Usability testing data: Observe what users use most often. Ask users to rank tasks and information needs by importance and frequency of use.

III. Design a Web site so that multiple types of users, emphasizing the most typical users, can access and make use of the site.

Server log data: The Agent Log provides data on the type of browser and operating system of the accessing user. According to Bertot et al., (1997), this type of data can provide information on what a user, or group of users, can access on a site (e.g., Java). If the majority of users cannot access content on the Web site because their browser does not support the technology used to display the content, the site could be inaccessible to a large number of users. If it is found that a majority of the intended audience of a Web site cannot access content on that site, the site should be redesigned so that users can access the content based on technology that is supported by their browsers.

Usability testing data: Provides the best information regarding the most typical users and their tasks through audience definition and task analysis activities.

IV. Do not provide large files on a Web site that require long download times (Nielsen, 1996) nor make a Web site graphical at the expense of performance.

According to Nielsen (1996), human factors guidelines specify a 10 second maximum response time to mitigate the risk that users will lose interest in a Web site. Nielsen further states that 15 seconds may be acceptable given that users are accustomed to long download times on the Internet.

Server log data: According to Bertot et al. (1997), stopped transmission data from the server Error Log can indicate that there is a pattern to users stopping the download of large files.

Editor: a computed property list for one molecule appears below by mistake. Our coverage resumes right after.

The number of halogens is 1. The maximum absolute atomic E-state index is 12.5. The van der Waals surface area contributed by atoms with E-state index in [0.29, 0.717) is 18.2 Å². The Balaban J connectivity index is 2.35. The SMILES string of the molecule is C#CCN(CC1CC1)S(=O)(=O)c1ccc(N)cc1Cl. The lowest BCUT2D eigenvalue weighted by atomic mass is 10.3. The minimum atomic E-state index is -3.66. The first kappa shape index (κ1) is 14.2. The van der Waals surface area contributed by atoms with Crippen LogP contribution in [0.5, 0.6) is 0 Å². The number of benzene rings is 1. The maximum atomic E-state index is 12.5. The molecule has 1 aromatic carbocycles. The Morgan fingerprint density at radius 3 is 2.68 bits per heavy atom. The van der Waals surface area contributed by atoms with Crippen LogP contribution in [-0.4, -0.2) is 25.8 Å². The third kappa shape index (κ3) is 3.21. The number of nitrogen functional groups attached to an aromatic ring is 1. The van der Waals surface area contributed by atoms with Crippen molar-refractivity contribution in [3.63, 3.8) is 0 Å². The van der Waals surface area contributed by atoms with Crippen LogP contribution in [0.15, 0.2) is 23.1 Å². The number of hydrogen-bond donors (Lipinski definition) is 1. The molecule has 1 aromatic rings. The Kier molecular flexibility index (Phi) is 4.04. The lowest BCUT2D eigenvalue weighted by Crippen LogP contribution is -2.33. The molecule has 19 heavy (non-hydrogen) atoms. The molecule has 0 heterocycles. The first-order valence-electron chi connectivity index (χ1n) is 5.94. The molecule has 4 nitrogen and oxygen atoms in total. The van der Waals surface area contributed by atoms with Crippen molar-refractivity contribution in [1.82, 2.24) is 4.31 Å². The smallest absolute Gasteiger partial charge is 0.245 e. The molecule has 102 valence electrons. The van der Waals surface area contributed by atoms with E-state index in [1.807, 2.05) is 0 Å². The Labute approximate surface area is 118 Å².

Client-side log data: Analyze the types of links that users are typically using, i.e., are they text, graphic, or a combination?

Usability testing data:Spool et al. (1997) found no evidence that graphics helped users to retrieve information on a Web site. Spool et al. also found that “most users examined text links before considering image links” (p. 8). If there is a question of whether or not users prefer and are more successful with text versus graphic elements on a Web site, usability testing could include tasks and questions pertaining to text and graphic elements. If it is found that users prefer and are more successful with graphics elements, the size of graphic elements must be considered if they are to be included on a Web site.

V. Maintain a Web site (Nielsen, 1996).

Server log data: Analyze Error Log to determine if users are getting link errors due to pages that have been removed or moved. Look for common exit pages–are these linked with outdated information? In addition, according to Bertot et al. (1997), when changes are made to document links on a server, the Referrer Log may be used to contact frequent referrers so that user errors, generated by the selection of moved links, can be avoided.

VI. Do not open new browser windows (Nielsen, 1999).

New browser windows could be opened to display online help and/or to display additional information pertaining to a Web site.

Server log data: If the URL of the new browser window is different from the URL from which the new window was launched, the newly logged URL could be useful in determining if, for example, users select online help. However, if the URL of the new page is not different from the URL from which it was launched, this data could be misleading in a Web log because the data would appear as two accesses of the same Web page.